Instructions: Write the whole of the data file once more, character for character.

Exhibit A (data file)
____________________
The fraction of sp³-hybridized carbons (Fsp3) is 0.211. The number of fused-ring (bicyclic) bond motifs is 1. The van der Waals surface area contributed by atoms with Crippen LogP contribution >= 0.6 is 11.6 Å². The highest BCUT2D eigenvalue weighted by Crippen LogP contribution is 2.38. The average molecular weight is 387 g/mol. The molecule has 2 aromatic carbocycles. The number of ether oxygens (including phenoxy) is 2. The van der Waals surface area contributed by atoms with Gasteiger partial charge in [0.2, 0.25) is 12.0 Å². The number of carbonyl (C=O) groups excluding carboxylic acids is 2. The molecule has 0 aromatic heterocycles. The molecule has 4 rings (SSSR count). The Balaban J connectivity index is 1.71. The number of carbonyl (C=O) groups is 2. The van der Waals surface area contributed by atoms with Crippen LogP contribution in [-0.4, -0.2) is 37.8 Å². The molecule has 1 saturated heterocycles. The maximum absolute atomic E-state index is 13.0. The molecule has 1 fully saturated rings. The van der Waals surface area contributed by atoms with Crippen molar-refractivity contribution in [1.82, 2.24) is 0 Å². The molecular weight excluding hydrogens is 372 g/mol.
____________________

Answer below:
The fraction of sp³-hybridized carbons (Fsp3) is 0.211. The number of fused-ring (bicyclic) bond motifs is 1. The van der Waals surface area contributed by atoms with Crippen LogP contribution >= 0.6 is 11.6 Å². The highest BCUT2D eigenvalue weighted by Crippen LogP contribution is 2.38. The average molecular weight is 387 g/mol. The molecule has 2 aromatic carbocycles. The number of ether oxygens (including phenoxy) is 2. The van der Waals surface area contributed by atoms with Gasteiger partial charge in [0.2, 0.25) is 12.0 Å². The number of carbonyl (C=O) groups excluding carboxylic acids is 2. The molecule has 0 aromatic heterocycles. The molecule has 4 rings (SSSR count). The Balaban J connectivity index is 1.71. The number of carbonyl (C=O) groups is 2. The van der Waals surface area contributed by atoms with Crippen LogP contribution in [-0.4, -0.2) is 37.8 Å². The molecule has 1 saturated heterocycles. The maximum absolute atomic E-state index is 13.0. The molecule has 1 fully saturated rings. The van der Waals surface area contributed by atoms with Crippen molar-refractivity contribution in [1.82, 2.24) is 0 Å². The molecular weight excluding hydrogens is 372 g/mol.